Besides “Anywhere,” are there any tracks on El Pintor that you’re particularly excited for people to hear?
Honestly, I think the whole record is really exciting. There’s the lead track, “All the Rage Back Home.” When we play that in a room together, I feel like my feet raise off the ground a couple of inches, and really only our best work has made me feel that way. That song I think has one of our smoothest choruses ever. There’s the song “Ancient Ways,” which I think is one of our most sort of fucking pedal to the medal, rock-hard jams ever – just a sonic onslaught, top to bottom.
And there’s a song “Same Town, New Story” which is completely different from anything we’ve ever done. I can’t wait to start playing that one live. It’s going to be instantaneously like, “Fuck. Never heard anything like this from these guys.” It’s cool. I’m really excited about this one.
Daniel called the last record a “return to form,” but you responded that you’d never consider an album that way because each one is a progression. I think people are going to consider El Pintor as a return to form, in a sense. Where do you see it fitting with the rest of Interpol’s catalog?
I mean, as a professional in this business, what that sounds like to me is an angle. So I love it! It’s totally a return to form, let’s all talk about how this is a return to form. If there’s a positive angle for the press to latch on to, fucking great. That’s my sort of PR stance on that.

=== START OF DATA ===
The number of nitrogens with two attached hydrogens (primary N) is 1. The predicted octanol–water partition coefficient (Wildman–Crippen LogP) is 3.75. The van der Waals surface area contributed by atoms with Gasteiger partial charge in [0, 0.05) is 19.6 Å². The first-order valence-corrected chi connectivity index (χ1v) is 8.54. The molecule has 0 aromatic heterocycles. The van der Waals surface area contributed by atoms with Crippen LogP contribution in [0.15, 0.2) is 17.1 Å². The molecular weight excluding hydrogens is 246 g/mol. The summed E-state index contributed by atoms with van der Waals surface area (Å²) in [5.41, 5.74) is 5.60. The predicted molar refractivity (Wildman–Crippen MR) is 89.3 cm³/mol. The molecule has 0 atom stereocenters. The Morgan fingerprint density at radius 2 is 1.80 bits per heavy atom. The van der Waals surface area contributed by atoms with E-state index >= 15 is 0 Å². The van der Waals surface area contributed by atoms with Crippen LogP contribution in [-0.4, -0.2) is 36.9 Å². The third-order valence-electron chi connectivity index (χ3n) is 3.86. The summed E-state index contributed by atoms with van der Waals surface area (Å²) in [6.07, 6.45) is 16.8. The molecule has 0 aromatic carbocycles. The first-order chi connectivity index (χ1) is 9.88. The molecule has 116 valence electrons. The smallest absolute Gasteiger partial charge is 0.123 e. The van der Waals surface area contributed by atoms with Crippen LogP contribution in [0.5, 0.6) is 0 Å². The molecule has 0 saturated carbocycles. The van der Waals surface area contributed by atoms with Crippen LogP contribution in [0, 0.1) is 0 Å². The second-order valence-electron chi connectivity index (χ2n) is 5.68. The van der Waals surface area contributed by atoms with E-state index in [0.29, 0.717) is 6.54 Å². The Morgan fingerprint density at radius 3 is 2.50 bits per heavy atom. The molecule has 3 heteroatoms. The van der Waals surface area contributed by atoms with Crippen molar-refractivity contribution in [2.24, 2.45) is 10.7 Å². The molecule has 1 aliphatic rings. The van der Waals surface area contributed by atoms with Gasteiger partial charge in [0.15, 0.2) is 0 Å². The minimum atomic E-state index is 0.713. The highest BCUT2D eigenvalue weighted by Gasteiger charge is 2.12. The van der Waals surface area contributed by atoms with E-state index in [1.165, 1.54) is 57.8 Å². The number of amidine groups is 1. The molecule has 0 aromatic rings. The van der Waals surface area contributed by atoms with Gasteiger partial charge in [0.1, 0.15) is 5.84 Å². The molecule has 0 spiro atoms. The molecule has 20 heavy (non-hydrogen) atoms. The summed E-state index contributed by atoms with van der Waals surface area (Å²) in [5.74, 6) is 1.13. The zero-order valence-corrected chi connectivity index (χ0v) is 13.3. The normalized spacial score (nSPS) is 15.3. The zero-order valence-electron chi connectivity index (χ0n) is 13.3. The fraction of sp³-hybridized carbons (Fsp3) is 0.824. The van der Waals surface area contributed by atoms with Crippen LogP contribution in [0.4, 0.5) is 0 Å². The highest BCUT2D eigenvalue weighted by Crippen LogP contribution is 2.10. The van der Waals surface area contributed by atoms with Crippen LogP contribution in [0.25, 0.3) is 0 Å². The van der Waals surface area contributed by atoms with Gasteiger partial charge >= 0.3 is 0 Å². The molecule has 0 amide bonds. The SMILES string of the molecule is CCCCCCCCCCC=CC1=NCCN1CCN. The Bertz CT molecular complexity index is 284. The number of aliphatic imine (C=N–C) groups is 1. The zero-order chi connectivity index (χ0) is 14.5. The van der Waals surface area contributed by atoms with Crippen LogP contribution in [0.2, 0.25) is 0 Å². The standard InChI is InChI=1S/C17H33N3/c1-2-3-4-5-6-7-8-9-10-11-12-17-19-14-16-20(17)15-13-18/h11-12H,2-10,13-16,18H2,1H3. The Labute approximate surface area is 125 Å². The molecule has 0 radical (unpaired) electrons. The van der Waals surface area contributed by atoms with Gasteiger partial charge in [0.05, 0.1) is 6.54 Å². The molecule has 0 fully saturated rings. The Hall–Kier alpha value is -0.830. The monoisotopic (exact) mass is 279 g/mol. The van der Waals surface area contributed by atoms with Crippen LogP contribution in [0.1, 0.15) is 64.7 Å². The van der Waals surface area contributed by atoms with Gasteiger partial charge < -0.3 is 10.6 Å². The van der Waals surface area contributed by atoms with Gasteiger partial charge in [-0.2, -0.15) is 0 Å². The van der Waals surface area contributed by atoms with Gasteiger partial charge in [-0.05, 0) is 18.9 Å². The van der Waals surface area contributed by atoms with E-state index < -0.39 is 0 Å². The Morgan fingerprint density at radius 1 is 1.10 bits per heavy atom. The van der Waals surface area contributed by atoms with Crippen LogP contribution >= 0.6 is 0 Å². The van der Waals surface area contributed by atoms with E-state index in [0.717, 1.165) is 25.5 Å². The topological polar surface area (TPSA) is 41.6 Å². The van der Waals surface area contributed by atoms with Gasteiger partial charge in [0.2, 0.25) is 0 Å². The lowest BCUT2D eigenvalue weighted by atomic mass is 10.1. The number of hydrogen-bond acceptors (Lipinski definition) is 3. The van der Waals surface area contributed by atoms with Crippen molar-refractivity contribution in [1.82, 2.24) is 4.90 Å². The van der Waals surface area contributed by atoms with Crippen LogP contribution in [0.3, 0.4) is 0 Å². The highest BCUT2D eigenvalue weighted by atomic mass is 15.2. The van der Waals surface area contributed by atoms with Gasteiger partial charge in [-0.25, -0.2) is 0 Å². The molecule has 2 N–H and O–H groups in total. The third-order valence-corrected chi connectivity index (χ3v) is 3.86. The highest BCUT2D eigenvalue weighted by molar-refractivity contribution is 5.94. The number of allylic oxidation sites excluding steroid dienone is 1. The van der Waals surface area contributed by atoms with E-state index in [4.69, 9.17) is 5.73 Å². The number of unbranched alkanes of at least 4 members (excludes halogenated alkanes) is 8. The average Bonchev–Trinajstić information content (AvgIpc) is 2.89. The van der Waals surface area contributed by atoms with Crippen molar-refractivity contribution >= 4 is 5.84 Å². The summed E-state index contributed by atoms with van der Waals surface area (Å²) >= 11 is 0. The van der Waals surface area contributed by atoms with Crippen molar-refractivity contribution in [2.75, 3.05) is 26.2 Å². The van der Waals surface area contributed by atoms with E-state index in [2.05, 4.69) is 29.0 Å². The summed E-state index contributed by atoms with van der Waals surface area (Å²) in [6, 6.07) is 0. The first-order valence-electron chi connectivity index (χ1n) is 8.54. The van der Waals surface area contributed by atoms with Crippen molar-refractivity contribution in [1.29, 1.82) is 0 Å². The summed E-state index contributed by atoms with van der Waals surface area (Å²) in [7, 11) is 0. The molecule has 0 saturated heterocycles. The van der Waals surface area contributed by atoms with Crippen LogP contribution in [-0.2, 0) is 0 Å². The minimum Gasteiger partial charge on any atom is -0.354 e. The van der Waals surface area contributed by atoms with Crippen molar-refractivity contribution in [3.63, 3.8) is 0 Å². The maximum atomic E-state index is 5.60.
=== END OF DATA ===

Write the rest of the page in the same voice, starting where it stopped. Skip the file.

As far as just being really honest, I think that it’s not because I don’t think we lost form. But for the people who want to say there’s some parallel between this and our first record, then sure. That was our first endeavor together, we were very excited, and we had to prove to each other and to the public that we could make a great record. This is our first time since then when we are, again, a new band with something to prove, because we had never written a record as a three-piece. So I think there is a parallel between our first album and this one in that you can’t get that excitement in any other way than starting from zero.
In that sense, it’s not just a PR angle. I don’t love the expression, but you can say it’s a return to form.
Going back to your solo work: is Julian Plenti done? Is he ever going to come back?
Well I did put out an EP called Julian Plenti Lives to sort of answer that.
And I read on a forum that you may be retiring the name.
Yeah, I think I will. But when I say that the solo stuff existed before Interpol, I was supposed to be Julian Plenti in Interpol. That was my artist name when we were putting together Bright Lights.
We had a band meeting where I said, “OK, I’m going to be Julian Plenti,” and they said, “Dude, we’re all being ourselves, so why don’t you drop the fucking weird name and just use your real name?” So I said, “All right, I’ll use Julian Plenti for my solo work, and I’ll be Paul Banks for the band.”
I think it’s hilarious that the band called you out on it.
Yeah, I know. And then Carlos fucking became Carlos D, and it was like, “Well, shouldn’t you be Carlos Dengler if I’m fucking Paul Banks?” Whatever.